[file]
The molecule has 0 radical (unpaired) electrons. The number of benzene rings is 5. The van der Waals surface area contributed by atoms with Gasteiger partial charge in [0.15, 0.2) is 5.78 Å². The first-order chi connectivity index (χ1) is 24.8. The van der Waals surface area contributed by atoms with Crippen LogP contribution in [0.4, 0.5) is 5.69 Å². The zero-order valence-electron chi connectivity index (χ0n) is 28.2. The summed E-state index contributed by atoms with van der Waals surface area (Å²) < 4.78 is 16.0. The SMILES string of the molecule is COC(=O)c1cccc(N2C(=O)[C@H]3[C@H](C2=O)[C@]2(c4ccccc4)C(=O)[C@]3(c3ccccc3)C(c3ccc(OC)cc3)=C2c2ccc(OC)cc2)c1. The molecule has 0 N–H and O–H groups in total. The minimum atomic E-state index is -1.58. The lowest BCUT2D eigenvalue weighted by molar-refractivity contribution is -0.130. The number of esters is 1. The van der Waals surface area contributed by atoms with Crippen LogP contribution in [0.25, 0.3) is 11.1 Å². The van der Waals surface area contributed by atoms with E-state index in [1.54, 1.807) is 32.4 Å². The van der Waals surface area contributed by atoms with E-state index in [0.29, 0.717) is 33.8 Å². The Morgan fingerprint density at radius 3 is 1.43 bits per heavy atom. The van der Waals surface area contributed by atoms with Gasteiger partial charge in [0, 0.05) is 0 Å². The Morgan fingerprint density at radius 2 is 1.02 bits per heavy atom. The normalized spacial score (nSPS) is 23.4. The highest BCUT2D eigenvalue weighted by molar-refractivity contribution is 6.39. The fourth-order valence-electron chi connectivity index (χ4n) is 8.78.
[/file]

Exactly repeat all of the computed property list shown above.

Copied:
The molecule has 0 radical (unpaired) electrons. The number of benzene rings is 5. The van der Waals surface area contributed by atoms with Gasteiger partial charge in [0.15, 0.2) is 5.78 Å². The first-order chi connectivity index (χ1) is 24.8. The van der Waals surface area contributed by atoms with Crippen LogP contribution in [0.4, 0.5) is 5.69 Å². The zero-order valence-electron chi connectivity index (χ0n) is 28.2. The summed E-state index contributed by atoms with van der Waals surface area (Å²) < 4.78 is 16.0. The SMILES string of the molecule is COC(=O)c1cccc(N2C(=O)[C@H]3[C@H](C2=O)[C@]2(c4ccccc4)C(=O)[C@]3(c3ccccc3)C(c3ccc(OC)cc3)=C2c2ccc(OC)cc2)c1. The molecule has 0 N–H and O–H groups in total. The minimum atomic E-state index is -1.58. The lowest BCUT2D eigenvalue weighted by molar-refractivity contribution is -0.130. The number of esters is 1. The van der Waals surface area contributed by atoms with Crippen LogP contribution in [0.25, 0.3) is 11.1 Å². The van der Waals surface area contributed by atoms with E-state index in [1.54, 1.807) is 32.4 Å². The van der Waals surface area contributed by atoms with E-state index in [0.29, 0.717) is 33.8 Å². The Morgan fingerprint density at radius 3 is 1.43 bits per heavy atom. The van der Waals surface area contributed by atoms with Gasteiger partial charge in [0, 0.05) is 0 Å². The Morgan fingerprint density at radius 2 is 1.02 bits per heavy atom. The normalized spacial score (nSPS) is 23.4. The highest BCUT2D eigenvalue weighted by molar-refractivity contribution is 6.39. The fourth-order valence-electron chi connectivity index (χ4n) is 8.78.